“The same sound echoed again, this time accompanied by repeating tap, tap, tapping noise. Footsteps. Who’s there? Everything is fine. Everything is fine. ‘Hello?’ Rosie called. Her throat was tight, and her voice came out raspy. ‘Hello?’ she said again. A cold rush of wind bristled Rosie’s hair. Her skin prickled as if someone had just brushed past her. ‘Who’s there?’ She turned around and then back again, which was when the woman walked straight out of the wall into the center of the room. Rosie covered her mouth to hold back a gasp. Her heart was racing at the speed of a galloping horse. It was impossible. This is not real. This is not real. I’m just dreaming. The woman remained focused on what she was doing. She knelt in the middle of the room in front of the large fireplace and started muttering to herself. There was another flash of lighting, and Rosie glimpsed her deep, dark eyes, which had the same power as the storm outside. The woman then hung her head low, and smoky tendrils danced around her like a mist on the ocean. Where the light from the windows hit the woman’s body, she looked almost see-through. Rosie dug her nails into her palms trying to wake herself up, but she could feel the sharp pinch in her skin telling her she wasn’t dreaming. She shook her head, but deep down, she knew the truth. She was looking at a ghost.” That’s just the beginning to get you there.

Zibby: Geri, this book was so good. You are so smart. The way that this book is written — you will all see if you haven’t read it already, which of course, you probably have. It’s so well written. You know that Geri is such a history buff when you read it because there are all these little clues and things that are so important to world history. They’re so palatable when they come out in the book. You just don’t even realize that you’re learning. How did you decide to do the book this way? Was it on purpose?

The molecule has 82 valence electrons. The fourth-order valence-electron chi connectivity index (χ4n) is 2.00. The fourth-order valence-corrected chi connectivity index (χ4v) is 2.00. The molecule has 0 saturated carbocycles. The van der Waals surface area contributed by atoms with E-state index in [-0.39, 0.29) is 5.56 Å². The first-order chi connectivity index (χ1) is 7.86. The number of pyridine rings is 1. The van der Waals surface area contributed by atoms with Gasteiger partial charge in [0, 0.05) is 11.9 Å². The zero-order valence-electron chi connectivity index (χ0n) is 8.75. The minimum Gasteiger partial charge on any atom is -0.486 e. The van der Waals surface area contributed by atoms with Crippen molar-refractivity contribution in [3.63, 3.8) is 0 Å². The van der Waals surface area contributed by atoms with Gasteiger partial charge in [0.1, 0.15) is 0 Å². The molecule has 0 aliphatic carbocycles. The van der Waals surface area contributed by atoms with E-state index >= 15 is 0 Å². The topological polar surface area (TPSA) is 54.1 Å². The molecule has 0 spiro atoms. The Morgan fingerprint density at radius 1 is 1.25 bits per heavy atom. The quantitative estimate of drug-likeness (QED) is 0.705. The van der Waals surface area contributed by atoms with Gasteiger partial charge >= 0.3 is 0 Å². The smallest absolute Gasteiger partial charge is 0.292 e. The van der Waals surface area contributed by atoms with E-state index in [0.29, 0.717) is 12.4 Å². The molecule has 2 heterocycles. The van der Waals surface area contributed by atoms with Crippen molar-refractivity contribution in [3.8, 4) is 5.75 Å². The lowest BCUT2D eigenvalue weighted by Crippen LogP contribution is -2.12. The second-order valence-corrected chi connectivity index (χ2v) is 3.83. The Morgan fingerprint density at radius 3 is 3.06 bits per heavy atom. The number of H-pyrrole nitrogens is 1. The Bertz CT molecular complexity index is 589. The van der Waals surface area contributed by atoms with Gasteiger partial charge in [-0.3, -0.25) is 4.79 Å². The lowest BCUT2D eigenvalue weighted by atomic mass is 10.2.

Geri: Here’s the thing. I’ve always loved books. I’m curious, but I’m lazy. I like to know about anything or anyone. I think everyone’s got a story. I always liked the Tudors. It’s a really dramatic time. I wrote the character of Rosie and her friends around her first. I thought, she’s going to be at this school. There’s going to be conservation. It’s important. I thought, could I give the school some DNA ? The first person I thought of was Queen Elizabeth I. Then I thought, what about Anne Boleyn? I said it to a guy who’s in the publishing world. He said, “Oh, no, don’t pick her. She’s a bit contentious.” I was like, oh, really? Let’s look at her. Then I thought, actually, this is a story written about a woman that, five hundred years ago, she was executed for . Was it true? Then I started to feel sorry for her. Can you imagine if you were a mother and you’ve got to leave your little girl behind because somebody said some bad things about you? Maybe she was just smart, and people were threatened by her. I thought, let’s lean into her. The more I learned about her, I thought, actually, she’s pretty cool and amazing. She believed in reform and creativity. That inspired me to put it in.

Zibby: You’ve worked on this book for quite a long time. I don’t know if you ever saw the musical Six.

Geri: I have, yes.

Zibby: I was like, oh, I know Anne Boleyn. Now I know. She’s in the popular discourse. I felt like this is now the continuation.